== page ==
Steven Goldman at Baseball Prospectus argues that the Hall of Fame should kick out ten members for racism. Specifically, he argues in favor of “a calculated insult to these player’s and executive’s memories” for their roles in resisting the integration of the game (or, in one case, drawing the color line in the first place). This is misguided in two ways. One, particularly in honoring ballplayers, the Hall should principally be in the business of memorializing the greats as players, not passing judgment on them as men. Two, once you open the door to Goldman’s “tear his plaque off the wall, melt it down, and pretend it was never there to begin with” posture, you can never again promise anyone immortality. The Pandora’s Box of making every plaque subject to revision can’t be closed again.
On the first point, I’ve been arguing for two decades now that people such as Pete Rose and Barry Bonds should be on the walls in Cooperstown, not because they are morally deserving recipients (even on the field), but because the Hall’s pretense to be a collection of the game’s greatest is mocked by their absence. (The only exception I make is for Shoeless Joe Jackson, who actually tried to lose baseball games.) I personally do not want Rose or Bonds or Roger Clemens to feel honored, but the Hall is not primarily for the players; it is, like the game itself, primarily for the fans. If the Hall is keeping out a raft of modern greats for gambling and performance-enhancing drugs and (in Curt Schilling’s case) for abrasive right-wingery and it starts ripping down the plaques of Cap Anson, Eddie Collins, and Joe Cronin, pretty soon you just have to give up on the idea that a visitor to the Hall is being presented with a definitive exhibit on the greatest players the game has produced.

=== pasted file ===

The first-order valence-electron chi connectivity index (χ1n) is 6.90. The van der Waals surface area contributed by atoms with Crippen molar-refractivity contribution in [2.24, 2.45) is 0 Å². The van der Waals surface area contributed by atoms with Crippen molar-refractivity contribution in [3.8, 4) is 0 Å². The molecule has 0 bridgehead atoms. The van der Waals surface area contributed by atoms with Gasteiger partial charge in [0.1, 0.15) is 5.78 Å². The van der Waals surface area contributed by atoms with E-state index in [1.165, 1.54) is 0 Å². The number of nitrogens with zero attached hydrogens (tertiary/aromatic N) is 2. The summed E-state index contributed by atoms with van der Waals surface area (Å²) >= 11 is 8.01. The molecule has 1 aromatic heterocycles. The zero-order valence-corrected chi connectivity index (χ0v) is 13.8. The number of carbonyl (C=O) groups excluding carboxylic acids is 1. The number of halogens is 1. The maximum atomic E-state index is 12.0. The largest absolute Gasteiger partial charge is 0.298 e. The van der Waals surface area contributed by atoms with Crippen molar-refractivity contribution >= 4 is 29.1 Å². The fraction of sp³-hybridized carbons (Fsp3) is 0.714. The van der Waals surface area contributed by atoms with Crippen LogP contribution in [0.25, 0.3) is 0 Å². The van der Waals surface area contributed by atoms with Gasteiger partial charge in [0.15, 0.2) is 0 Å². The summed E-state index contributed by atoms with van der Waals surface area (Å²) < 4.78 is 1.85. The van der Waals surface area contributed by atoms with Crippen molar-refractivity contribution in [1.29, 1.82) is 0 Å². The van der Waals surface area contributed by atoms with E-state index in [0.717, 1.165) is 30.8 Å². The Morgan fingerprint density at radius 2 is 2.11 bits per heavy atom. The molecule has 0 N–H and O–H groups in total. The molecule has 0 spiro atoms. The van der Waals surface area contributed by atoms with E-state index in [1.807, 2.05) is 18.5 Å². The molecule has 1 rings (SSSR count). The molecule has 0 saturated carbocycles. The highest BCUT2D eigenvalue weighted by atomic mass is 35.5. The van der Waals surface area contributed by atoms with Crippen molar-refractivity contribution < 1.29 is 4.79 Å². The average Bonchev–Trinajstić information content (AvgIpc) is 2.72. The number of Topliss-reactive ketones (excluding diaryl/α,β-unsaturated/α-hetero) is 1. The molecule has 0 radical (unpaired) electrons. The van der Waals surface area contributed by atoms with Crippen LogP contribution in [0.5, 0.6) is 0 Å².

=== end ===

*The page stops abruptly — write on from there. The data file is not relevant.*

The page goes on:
The dilemma gets worse the further you expand the list of sins — do we count people with racist opinions who weren’t active in preventing the game’s integration? Does it matter if they actively helped the game integrate? Tris Speaker may well have been a member of the Klan in the 1920s, but he also helped Larry Doby when Doby was integrating the American League. The Hall is truly doomed if we start looking too closely at how many of its members treated women. (The Pro Football Hall of Fame still includes O. J. Simpson). Goldman’s standard — “only a few get massive marble-clad monuments . . . the gallery has no obligation to memorialize history’s villains” — neither offers nor accepts a limiting principle. In fact, by reaching for sexual impropriety at the end of the column, he seems to be keeping a foot wedged to hold that door perpetually open.
Goldman is on more solid ground complaining about the enshrinement of executives who are not honored for on-field performance; men such as Larry MacPhail and Tom Yawkey are honored for how they caused the game to be played, not how they played or managed it themselves. Yawkey’s enshrinement really is a scandal; unlike MacPhail or Judge Kenesaw Mountain Landis, he has no particularly important accomplishments to set alongside his sins. But that brings us to the other problem: pulling down plaques that are already up. There is simply no way to cabin this to a one-time thing (nor does Goldman argue that it should be); in one stroke, the ongoing membership of the Hall would be put up for perpetual revision.
Earl Warren, at the end of his momentous Chief Justiceship in 1968, was quoted by Sports Illustrated: “I always turn to the sports section first. The sports section records man’s accomplishments; the front page has nothing but man’s failures.” That’s an aspirational standard, but the Baseball Hall of Fame was always intended to be aspirational. The moralizing impulse has already kept too many men out over PEDs, degrading the Hall. It’s not too late to change that. But if we start tearing down plaques, there will be no going back to the diamond.